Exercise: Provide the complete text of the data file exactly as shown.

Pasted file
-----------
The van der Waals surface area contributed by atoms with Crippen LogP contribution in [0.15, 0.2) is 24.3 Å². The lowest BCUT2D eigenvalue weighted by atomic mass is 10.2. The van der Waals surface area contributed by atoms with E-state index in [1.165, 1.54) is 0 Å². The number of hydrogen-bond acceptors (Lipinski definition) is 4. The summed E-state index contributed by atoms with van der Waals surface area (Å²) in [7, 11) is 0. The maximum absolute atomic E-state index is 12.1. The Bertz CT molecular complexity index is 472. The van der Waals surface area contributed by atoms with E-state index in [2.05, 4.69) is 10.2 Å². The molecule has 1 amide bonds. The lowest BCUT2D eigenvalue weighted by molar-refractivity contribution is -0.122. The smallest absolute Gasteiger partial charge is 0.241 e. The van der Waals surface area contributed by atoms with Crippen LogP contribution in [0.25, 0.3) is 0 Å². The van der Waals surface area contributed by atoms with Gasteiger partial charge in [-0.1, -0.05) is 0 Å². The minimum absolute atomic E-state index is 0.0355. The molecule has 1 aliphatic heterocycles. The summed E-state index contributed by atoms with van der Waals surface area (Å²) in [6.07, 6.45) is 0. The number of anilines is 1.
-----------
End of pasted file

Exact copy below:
The van der Waals surface area contributed by atoms with Crippen LogP contribution in [0.15, 0.2) is 24.3 Å². The lowest BCUT2D eigenvalue weighted by atomic mass is 10.2. The van der Waals surface area contributed by atoms with E-state index in [1.165, 1.54) is 0 Å². The number of hydrogen-bond acceptors (Lipinski definition) is 4. The summed E-state index contributed by atoms with van der Waals surface area (Å²) in [7, 11) is 0. The maximum absolute atomic E-state index is 12.1. The Bertz CT molecular complexity index is 472. The van der Waals surface area contributed by atoms with E-state index in [2.05, 4.69) is 10.2 Å². The molecule has 1 amide bonds. The lowest BCUT2D eigenvalue weighted by molar-refractivity contribution is -0.122. The smallest absolute Gasteiger partial charge is 0.241 e. The van der Waals surface area contributed by atoms with Crippen LogP contribution in [0.25, 0.3) is 0 Å². The van der Waals surface area contributed by atoms with Gasteiger partial charge in [-0.1, -0.05) is 0 Å². The minimum absolute atomic E-state index is 0.0355. The molecule has 1 aliphatic heterocycles. The summed E-state index contributed by atoms with van der Waals surface area (Å²) in [6.07, 6.45) is 0. The number of anilines is 1.